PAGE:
Causes of hypersensitivity pneumonitis
More than two hundred antigens have been associated with hypersensitivity pneumonitis. Common ones include dusts from bird feathers and droppings, moulds found on hay, straw and grain, dampness in the home, metalworking fluids and some medications.
Doctors believe that the immune response occurs as a consequence of repeated, often low-level exposure to these antigens over a period of time.
The immune response causes inflammation of the lungs, particularly the air sacs (alveoli) and smaller airways, making it harder for the lungs to work.
Scientists believe that genetic factors may explain why some people are more likely to develop the disease.
Symptoms of hypersensitivity pneumonitis
There are two types of hypersensitivity pneumonitis – acute hypersensitivity pneumonitis and chronic hypersensitivity pneumonitis (CHP).
In acute HP, symptoms develop within a few hours after intense or heavy exposure to the antigen. As well as breathlessness and cough, people may experience fever, chest tightness, fatigue and a headache.
In chronic hypersensitivity pneumonitis, symptoms generally develop slowly over time and include breathlessness, cough, fatigue and weight loss.
Hypersensitivity pneumonitis can be difficult to diagnose. The symptoms of acute HP are similar to those of asthma or acute respiratory tract infection whereas those of chronic hypersensitivity pneumonitis may mimic other forms of pulmonary fibrosis, such as idiopathic pulmonary fibrosis (IPF).
Treatments of hypersensitivity pneumonitis
Early and accurate diagnosis is important to ensure removal of the source of the dust or allergen (for example removal of birds, wearing filtration face mask at work, changing job).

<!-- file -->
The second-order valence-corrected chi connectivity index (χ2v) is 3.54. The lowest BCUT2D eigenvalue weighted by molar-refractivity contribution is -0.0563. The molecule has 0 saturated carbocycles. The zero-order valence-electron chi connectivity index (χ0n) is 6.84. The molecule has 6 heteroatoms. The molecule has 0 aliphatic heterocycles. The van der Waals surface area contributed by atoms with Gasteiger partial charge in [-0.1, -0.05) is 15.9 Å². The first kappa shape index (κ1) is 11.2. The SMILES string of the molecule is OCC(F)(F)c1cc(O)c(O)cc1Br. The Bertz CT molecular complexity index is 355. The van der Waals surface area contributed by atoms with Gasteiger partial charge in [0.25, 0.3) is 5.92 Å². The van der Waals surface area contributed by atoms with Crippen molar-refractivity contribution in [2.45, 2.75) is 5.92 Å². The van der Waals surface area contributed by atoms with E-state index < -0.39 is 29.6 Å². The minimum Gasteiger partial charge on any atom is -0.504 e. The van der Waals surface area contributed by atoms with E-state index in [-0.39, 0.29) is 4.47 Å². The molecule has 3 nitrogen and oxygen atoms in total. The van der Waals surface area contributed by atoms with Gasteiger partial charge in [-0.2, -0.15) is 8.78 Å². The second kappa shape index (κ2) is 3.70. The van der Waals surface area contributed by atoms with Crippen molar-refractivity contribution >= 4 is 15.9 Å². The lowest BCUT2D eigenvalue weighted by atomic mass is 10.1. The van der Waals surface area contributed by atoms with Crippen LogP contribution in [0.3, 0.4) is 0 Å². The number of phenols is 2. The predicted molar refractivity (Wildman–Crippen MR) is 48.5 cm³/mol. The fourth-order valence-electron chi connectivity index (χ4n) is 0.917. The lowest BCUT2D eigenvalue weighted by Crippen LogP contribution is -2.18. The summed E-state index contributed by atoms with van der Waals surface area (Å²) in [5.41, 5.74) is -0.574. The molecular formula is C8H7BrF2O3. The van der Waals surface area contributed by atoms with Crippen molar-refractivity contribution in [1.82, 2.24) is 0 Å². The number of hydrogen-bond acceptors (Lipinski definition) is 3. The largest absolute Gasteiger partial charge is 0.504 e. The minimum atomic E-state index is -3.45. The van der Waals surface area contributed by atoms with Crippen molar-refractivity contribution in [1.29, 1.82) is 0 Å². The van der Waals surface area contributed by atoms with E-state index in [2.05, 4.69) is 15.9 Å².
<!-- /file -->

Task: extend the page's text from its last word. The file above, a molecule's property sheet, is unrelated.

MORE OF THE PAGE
Acute hypersensitivity pneumonitis is usually treatable if correctly diagnosed and there is no more exposure to the antigen. However, in many cases it cannot be identified.
Chronic hypersensitivity pneumonitis is a long-term condition. You may need to take steroids or other immunosuppressive therapies to reduce the inflammation in your lungs.
Some patients with chronic hypersensitivity pneumonitis may also be considered for lung transplantation.
After your diagnosis, you will have regular follow-up appointments with your medical team to monitor your lung disease.
Outlook for hypersensitivity pneumonitis
If acute HP is diagnosed early, it may resolve so long as there is no more exposure to the substance involved. But, in about a third of affected people, the lung disease can progress even when there is no further exposure to the antigen, resulting in scar tissue or fibrosis and irreversible damage to the lungs.
Chronic hypersensitivity pneumonitis may get worse over time in a manner similar to Idiopathic Pulmonary Fibrosis.
Also known as:
Hypersensitivity pneumonitis is also known as extrinsic allergic alveolitis. The most common types of hypersensitivity pneumonitis are:
- Bird keeper’s lung
- Pigeon fancier’s lung
- Chemical worker’s lung
- Metal worker’s lung
- Farmer’s lung
- Hot tub lung
Other forms of pulmonary fibrosis
- COVID-19-related pulmonary fibrosis
- Drug-induced pulmonary fibrosis
- Idiopathic Pulmonary fibrosis
- Rheumatoid arthritis-ILD
- Systemic sclerosis
Get support for hypersensitivity pneumonitis
Join a support group in your area
It’s important to remember that you are not alone. There are now over 75 pulmonary fibrosis support groups around the country.
Support groups meet informally to share experiences, provide expert information and raise funds and awareness. Find a group near you.
Call our support line
APF runs an email and telephone support line offering information and advice about living with PF.
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Watch videos of how other people cope day to day with PF.
Information provided by Action for Pulmonary Fibrosis (APF) is not a substitute for professional medical advice. It’s intended as general information only. APF is not responsible for any errors or omissions or for any loss or damage suffered by users resulting from the information published on actionpf.org.